A new Associated Press study has found that for the first time, black turnout rates surpassed that of whites in the 2012 election. While black Americans make up only 12% of eligible, they accounted for 13% of total votes cast. The study concludes that: “Overall, the findings represent a tipping point for blacks, who for much of America’s history were disenfranchised and then effectively barred from voting until passage of the Voting Rights Act in 1965.”
Many are suggesting that this groundbreaking black representation in the election comes not despite, but rather because of GOP efforts to increase voter restrictions leading up to the 2012 election.
The study, which also found Mitt Romney might have won the presidency had whites voted at the same rates they had in 2004, suggests that voter suppression efforts cause a massive reactionary get out to vote movement in the black community. The effect was even stronger because in many cases the voter ID laws, trimming of early voting days, and elimination of Sunday voting were struck down by the courts and so were not even in effect.
In 2012, research group Project New America conducted a study to see what was most likely to get "sporadic, less likely voters who lean Democratic" to the polls, to see what would motivate them to vote. "One of the most powerful messages across many different demographics was reminding people that their votes were important to counter the extremists who are kicking people off of voter rolls.”
Examples of what CNN contributor Roland Martin has called “Republicans' blatant attempts at voter suppression in Ohio, Pennsylvania, Florida, Virginia, Texas and other states,” include an Ohio initiative to increase early voting in Republican counties and cut it is Democratic counties. Voter fraud is often cited as a reason for initiatives like voter ID requirements, but fraud occurs at rate of .00004% of votes cast, about the odds of being struck and killed by lighting.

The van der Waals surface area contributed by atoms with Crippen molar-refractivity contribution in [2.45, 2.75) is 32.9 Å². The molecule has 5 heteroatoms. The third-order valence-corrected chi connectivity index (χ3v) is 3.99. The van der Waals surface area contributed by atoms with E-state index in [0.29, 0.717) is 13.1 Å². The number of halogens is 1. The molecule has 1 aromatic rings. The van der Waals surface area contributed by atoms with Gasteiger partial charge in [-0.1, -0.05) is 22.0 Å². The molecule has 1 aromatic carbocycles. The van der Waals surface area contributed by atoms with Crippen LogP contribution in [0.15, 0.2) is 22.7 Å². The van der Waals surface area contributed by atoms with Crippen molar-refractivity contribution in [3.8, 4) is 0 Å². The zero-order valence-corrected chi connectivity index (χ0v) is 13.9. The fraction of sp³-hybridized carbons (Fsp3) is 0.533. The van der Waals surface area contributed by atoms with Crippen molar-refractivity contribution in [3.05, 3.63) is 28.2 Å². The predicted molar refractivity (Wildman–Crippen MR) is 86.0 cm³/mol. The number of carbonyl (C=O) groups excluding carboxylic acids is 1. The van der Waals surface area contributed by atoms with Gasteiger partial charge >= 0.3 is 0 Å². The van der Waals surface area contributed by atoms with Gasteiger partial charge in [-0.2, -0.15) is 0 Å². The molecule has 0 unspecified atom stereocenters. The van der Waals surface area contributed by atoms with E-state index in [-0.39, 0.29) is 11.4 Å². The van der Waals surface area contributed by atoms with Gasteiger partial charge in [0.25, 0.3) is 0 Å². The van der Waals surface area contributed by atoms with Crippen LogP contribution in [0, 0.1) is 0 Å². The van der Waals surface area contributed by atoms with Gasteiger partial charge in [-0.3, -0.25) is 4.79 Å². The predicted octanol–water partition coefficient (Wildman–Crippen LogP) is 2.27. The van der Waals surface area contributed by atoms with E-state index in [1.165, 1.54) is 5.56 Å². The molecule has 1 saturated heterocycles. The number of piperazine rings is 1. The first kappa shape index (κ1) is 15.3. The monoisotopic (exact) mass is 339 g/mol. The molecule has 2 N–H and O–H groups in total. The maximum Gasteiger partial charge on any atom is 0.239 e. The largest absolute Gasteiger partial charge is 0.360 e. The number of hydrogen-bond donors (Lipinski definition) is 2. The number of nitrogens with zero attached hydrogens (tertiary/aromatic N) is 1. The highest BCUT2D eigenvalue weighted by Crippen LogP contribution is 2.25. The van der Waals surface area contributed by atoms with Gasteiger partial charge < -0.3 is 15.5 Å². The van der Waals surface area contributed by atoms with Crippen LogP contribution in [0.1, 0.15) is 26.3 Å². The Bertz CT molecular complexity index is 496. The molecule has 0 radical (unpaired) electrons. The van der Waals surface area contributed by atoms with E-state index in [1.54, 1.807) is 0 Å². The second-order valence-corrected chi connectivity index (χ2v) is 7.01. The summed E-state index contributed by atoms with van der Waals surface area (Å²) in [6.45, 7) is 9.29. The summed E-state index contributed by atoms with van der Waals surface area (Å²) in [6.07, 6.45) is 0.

A huge effect, which cannot be overlooked, is the effect of having a black or minority candidate. "The 2012 turnout is a milestone for blacks and a huge potential turning point," said Emory University political science professor Andra Gillespie, "What it suggests is that there is an 'Obama effect' where people were motivated to support Barack Obama. But it also means that black turnout may not always be higher, if future races aren't as salient."
Whit Ayres, a Republican consultant for Sen. Marc Rubio (Fla.) says, "It remains to be seen how successful Democrats are if you don't have Barack Obama at the top of the ticket.”
Many voter regulation initiatives, such as the one in Ohio, were struck down by the courts and Department of Justice and so were not actually in place for the 2012 elections. So although 2012 proved that efforts to restrict voting will in fact motivate the targeted groups to get out to vote in higher number than in 2008 for example, whether or not a black candidate runs could also be a determining factor. As more voting restrictions come into place before the 2014 and 2016 elections, it will be interesting to see which force has more affect on turnout, the restrictions or the motivation they cause.